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One involves discreetly undermining a woman's self-esteem by paying her a backhanded compliment in the hope that she will hang around to seek your approval.

On page 406, Mystery's mother says his problems are caused by his low self-esteem.

Strauss reflects: 'Only a mother could reduce a person's entire ambition and raison d'etre to the one basic insecurity fueling it all.' No.

Hodes gives vivid examples of the violence that followed the upheaval of war, when black men and white women were targeted by the Ku Klux Klan and unprecedented white rage and terrorism against such liaisons began to erupt.

An era of terror and lynchings was inaugurated, and the legacy of these sexual politics lingered well into the twentieth century.

Despite the reputation that The Game has gained as an exposé on the seduction community, it was primarily written as an autobiographical work.

The follow-up book, Rules of the Game, relies more on the how-to side.

Provisionally titled Game Over, it focuses on Strauss's difficulties with long-term relationships, following his immersion in pickup.

This book is the first to explore the history of a powerful category of illicit sex in America's past: liaisons between Southern white women and black men.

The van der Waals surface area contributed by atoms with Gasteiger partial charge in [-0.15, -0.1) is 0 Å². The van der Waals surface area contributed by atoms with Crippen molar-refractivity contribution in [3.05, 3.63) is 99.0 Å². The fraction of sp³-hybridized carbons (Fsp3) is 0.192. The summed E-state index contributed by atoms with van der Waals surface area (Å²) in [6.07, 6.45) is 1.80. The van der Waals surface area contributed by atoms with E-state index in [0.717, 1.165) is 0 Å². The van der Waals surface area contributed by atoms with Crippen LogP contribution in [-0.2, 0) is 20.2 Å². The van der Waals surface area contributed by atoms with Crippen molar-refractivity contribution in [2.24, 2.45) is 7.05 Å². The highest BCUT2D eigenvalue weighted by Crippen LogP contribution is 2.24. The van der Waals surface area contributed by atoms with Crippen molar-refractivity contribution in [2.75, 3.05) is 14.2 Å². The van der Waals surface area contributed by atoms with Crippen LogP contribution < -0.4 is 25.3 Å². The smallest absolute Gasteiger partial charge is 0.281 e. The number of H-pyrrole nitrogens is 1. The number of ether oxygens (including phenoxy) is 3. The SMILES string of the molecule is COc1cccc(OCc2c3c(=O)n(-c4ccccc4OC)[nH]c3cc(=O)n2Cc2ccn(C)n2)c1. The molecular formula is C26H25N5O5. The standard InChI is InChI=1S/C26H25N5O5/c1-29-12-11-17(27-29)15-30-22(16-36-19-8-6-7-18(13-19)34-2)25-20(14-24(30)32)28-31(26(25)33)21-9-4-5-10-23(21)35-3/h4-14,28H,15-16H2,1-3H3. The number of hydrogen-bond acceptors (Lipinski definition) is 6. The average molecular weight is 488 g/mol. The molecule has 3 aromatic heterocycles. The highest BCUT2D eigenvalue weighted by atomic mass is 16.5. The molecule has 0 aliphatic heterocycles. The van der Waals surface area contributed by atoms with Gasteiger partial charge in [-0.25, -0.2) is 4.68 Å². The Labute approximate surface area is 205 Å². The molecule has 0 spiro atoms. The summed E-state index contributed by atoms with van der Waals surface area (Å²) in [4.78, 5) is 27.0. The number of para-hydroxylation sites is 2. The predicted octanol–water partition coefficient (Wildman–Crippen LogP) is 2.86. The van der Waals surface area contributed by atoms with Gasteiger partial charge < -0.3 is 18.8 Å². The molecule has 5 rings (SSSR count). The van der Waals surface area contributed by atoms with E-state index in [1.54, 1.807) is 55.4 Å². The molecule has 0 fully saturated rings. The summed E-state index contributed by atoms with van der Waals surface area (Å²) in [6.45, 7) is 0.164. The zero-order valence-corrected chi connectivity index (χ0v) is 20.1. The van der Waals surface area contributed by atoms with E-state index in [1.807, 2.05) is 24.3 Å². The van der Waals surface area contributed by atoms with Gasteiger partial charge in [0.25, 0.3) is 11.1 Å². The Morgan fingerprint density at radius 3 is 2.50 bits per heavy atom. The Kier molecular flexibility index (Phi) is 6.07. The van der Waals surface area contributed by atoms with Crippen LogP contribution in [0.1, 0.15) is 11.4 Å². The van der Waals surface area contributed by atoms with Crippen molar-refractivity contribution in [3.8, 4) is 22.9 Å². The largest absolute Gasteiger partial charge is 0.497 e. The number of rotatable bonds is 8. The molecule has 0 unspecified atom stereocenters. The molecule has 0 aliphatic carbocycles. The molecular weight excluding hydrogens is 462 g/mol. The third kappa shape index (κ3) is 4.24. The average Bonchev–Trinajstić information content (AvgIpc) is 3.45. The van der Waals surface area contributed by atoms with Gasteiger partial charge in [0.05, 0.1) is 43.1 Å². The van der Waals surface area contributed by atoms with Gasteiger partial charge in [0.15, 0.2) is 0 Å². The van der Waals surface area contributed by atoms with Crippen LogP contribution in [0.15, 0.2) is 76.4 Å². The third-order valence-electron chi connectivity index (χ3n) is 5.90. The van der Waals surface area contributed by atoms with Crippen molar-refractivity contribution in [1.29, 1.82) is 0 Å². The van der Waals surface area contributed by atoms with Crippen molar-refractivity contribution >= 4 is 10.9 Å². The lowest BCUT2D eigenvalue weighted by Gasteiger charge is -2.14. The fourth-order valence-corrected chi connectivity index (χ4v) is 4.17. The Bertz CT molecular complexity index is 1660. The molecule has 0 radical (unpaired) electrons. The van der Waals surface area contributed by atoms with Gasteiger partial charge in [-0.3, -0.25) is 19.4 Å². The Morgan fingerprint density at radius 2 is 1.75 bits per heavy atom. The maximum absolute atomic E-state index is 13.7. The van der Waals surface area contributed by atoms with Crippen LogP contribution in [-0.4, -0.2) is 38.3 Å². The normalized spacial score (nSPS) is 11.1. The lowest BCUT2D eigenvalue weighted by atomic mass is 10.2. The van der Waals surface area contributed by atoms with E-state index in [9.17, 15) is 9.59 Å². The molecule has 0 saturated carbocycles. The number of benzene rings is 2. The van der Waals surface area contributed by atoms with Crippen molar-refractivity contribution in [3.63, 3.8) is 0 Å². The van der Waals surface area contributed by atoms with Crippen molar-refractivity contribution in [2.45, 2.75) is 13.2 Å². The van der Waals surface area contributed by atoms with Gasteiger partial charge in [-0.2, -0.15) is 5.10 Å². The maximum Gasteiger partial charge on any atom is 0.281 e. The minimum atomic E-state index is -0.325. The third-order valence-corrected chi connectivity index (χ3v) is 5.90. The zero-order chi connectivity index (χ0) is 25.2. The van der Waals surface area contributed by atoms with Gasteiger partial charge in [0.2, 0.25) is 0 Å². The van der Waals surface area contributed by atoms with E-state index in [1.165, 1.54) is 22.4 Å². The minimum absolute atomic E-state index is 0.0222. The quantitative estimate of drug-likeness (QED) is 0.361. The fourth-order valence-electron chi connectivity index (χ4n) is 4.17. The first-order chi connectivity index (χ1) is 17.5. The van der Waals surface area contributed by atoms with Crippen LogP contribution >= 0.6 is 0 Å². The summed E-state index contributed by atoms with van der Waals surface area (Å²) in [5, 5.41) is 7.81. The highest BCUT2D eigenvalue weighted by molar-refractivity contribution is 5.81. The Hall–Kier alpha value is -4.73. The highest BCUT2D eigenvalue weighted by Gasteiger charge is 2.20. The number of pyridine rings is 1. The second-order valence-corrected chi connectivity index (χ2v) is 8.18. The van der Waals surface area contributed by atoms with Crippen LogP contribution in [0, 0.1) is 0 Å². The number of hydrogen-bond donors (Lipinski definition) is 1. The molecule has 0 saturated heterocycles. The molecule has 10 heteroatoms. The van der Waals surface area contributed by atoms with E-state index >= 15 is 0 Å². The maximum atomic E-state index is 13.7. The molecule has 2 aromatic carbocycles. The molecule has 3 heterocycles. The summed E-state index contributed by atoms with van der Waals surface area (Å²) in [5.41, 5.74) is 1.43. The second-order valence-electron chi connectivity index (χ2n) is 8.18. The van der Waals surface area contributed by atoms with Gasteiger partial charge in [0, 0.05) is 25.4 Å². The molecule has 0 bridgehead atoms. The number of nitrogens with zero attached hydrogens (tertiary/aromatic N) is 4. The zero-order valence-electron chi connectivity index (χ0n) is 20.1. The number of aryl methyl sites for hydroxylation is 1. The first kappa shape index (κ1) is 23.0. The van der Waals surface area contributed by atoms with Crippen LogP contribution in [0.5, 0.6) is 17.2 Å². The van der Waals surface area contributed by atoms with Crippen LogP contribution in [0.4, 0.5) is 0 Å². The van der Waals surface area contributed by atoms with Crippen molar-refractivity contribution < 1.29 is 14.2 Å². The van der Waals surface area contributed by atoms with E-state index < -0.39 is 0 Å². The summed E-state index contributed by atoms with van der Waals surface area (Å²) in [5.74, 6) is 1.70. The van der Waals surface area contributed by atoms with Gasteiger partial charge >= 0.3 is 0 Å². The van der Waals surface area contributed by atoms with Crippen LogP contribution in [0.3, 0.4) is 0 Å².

Martha Hodes tells a series of stories about such liaisons in the years before the Civil War, explores the complex ways in which white Southerners tolerated them in the slave South, and shows how and why these responses changed with emancipation.

Hodes provides details of the wedding of a white servant-woman and a slave man in 1681, an antebellum rape accusation that uncovered a relationship between an unmarried white woman and a slave, and a divorce plea from a white farmer based on an adulterous affair between his wife and a neighborhood slave.

Call them SLB's (scared little boys)." Neil Strauss published a follow-up autobiographical work, The Truth: An Uncomfortable Book About Relationships, in 2015.